By the first half of the 15th century, a degree of stability had returned to Belhelvie and its associated lands. In 1430 and 1498 first David Boswell and then Alexander Boswell were granted the sum of £20 annually from the lands of the thanage of Belhelvie. Alexander, also known as of Balmowto, in turn guaranteed the annual payment of £20 from the lands and barony of Belhelvie toward the maintenance of 2 stipends in the arts and theology at the new college of Aberdeen University in 1505. These subsidies from the parish were still being paid during the seventeenth century as the agreement assuring this annual provision from the barony of Belhelvie to the university was twice renewed. John Fraser of Forglen received a charter, in 1388, for the lands of Belhelvie-Boneville from the Laird of Belhelvie, who was one of the Barclays. In addition to Belhelvie, Fraser of Forglen also took over Blairton. Menie had passed to the Vaus family by 1406 and Richard Vaus was listed as 'of Many' in a charter of that year. He was probably the grandson of John Vaus, a provost of Aberdeen on several occasions between 1420 and 1445. He was obviously liked as, in 1447, the councillors of Aberdeen rewarded his previous good work by allowing him to give half his portion of fishing to 'any friende he chooses except Lordis'. Richard also granted lands in Aberdeen to the Franciscans to build Greyfriars monastery in 1477. Menie remained in the Vaus family, through Gilbert, his son Gilbert, and his grandson John until 1556. Then a mystery develops as to why John's sons never inherited Menie. It appears that John was attainted of treason, having been involved in manslaughter and possibly even a direct assault on King James V (1513-1542) himself. John Vaus had respite for six months in June 1537 for complicity in the slaughter of James Lyon, mutilation of Alexander Rutherford, who was a baillie of Aberdeen, and the deforcing of the magistrates of Aberdeen. A few months later, in December, Vaus had a remission for all the offences except for that of treason. As a traitor Vaus could not keep his property and the land therefore passed onto his daughter, Margaret, who had married John Carnegie of Kinnaird. In 1556 Mary, Queen of Scots (1542-1567), confirmed the charter granting the barony of Menie along with Easter and Wester Ruthvens to the couple. Earlier in the century, William Lyon had obtained a grant of the lands of Pettens, amongst other lands in Scotland, from James V in 1538. In 1540 this king listed the barony of Belhelvie among his territories.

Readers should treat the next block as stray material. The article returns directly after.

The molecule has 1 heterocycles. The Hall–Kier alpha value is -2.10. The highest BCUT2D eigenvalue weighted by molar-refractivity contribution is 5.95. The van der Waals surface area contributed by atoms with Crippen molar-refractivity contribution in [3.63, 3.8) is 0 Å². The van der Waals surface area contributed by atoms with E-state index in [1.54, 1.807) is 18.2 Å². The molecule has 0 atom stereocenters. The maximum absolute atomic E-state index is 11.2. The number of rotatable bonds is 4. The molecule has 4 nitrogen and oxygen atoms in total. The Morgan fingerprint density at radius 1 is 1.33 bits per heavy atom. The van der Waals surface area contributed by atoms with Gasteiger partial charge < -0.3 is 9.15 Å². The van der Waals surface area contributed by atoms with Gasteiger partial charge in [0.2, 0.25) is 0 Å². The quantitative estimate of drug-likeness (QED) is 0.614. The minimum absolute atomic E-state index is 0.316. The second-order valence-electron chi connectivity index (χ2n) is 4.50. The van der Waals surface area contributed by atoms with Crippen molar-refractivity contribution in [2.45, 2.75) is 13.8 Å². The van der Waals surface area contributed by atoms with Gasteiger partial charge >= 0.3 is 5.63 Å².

Elsewhere in the parish, Andrew Wood had been given the 'tronship' of Overblairton in 1484 by King James III (1460-1488), and held rights to annual payments from the lands of Waterton, Easter Ellon and Creheid from 1490. This was promised in perpetuity to his male heirs in 1495 and just three years later he was granted Castlehill in Aberdeen and Stocket Wood. In 1539 John Wood, Alexander’s heir, guaranteed a payment of £4 Scots, the feu-duty, from his lands of Overblairton to the University. The following century, in 1549, Queen Mary granted John Stewart, treasurer of Aberdeen, some land in Potterton. Rights to Belhelvie lands also passed to people outwith the parish. Gilbert Reid of Colliston had the rights to the fishing and milling profits of Belhelvie by 1576. In addition to this Robert Skene, originally of Aberdeen and a burgess there, moved to Belhelvie in 1572, having acquired the farms of Whitecairns, Overhill, Old Overton, Upper Potterton, Mill of Potterton, Millden, and Blackdog among others. And so it was that the Scottish royal family maintained a degree of control over certain lands within the parish.
From the end of the fifteenth century however, the majority of the lands in the parish were ultimately in the possession of the Lord Glamis, who among his other titles remained the baron of Belhelvie. In 1505, John Lyon, the brother of Lord Glamis, was officially served heir to the barony. Queen Mary granted the lands and barony of Belhelvie in 1543 to John Lord Glamis and his wife. This was reconfirmed in 1567 when Lord Glamis’ lands were incorporated into the single barony of Glamis. Not until 1653, when the Earl of Panmure became the proprietor, did Belhelvie become a single barony again.